Language as Identity in Colonial India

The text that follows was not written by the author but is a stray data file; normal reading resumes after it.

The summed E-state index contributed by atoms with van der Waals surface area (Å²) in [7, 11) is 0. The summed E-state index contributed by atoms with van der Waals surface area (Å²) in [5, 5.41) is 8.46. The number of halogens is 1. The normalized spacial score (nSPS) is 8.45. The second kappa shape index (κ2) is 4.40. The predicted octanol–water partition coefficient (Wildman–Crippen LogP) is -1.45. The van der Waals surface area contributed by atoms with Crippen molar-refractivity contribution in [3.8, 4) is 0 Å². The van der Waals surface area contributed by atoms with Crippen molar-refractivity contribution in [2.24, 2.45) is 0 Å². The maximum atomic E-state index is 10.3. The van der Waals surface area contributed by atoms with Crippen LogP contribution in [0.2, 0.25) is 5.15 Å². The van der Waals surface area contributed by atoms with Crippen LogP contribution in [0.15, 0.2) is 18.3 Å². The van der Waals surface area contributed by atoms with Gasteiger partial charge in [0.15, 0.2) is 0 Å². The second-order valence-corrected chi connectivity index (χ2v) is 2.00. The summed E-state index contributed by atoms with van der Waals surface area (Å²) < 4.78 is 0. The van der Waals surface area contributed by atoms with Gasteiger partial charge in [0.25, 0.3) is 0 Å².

This book is a systematic narrative, tracking the colonial language policies and acts responsible for the creation of a sense of 'self-identity' and culminating in the evolution of nationalistic fervor in colonial India. British policy on language for administrative use and as a weapon to rule led to the parallel development of Indian vernaculars: poets, novelists, writers and journalists produced great and fascinating work that conditioned and directed India's path to independence. The book presents a theoretical proposition arguing that language as identity is a colonial construct in India, and demonstrates this by tracing the events, policies and changes that led to the development and churning up of Indian national sentiments and attitudes. It is a testimony of India's linguistic journey from a British colony to a modern state. Demonstrating that language as basis of identity was a colonial construct in modern India, the book asserts that any in-depth understanding of identity and politics in contemporary India remains incomplete without looking at colonial policies on language and education, from which the multiple discourses on 'self' and belonging in modern India emanated. Dr. Papia Sengupta, Assistant Professor, Centre for Political Studies, School of Social Sciences II, Jawaharlal Nehru University, New Delhi, India.
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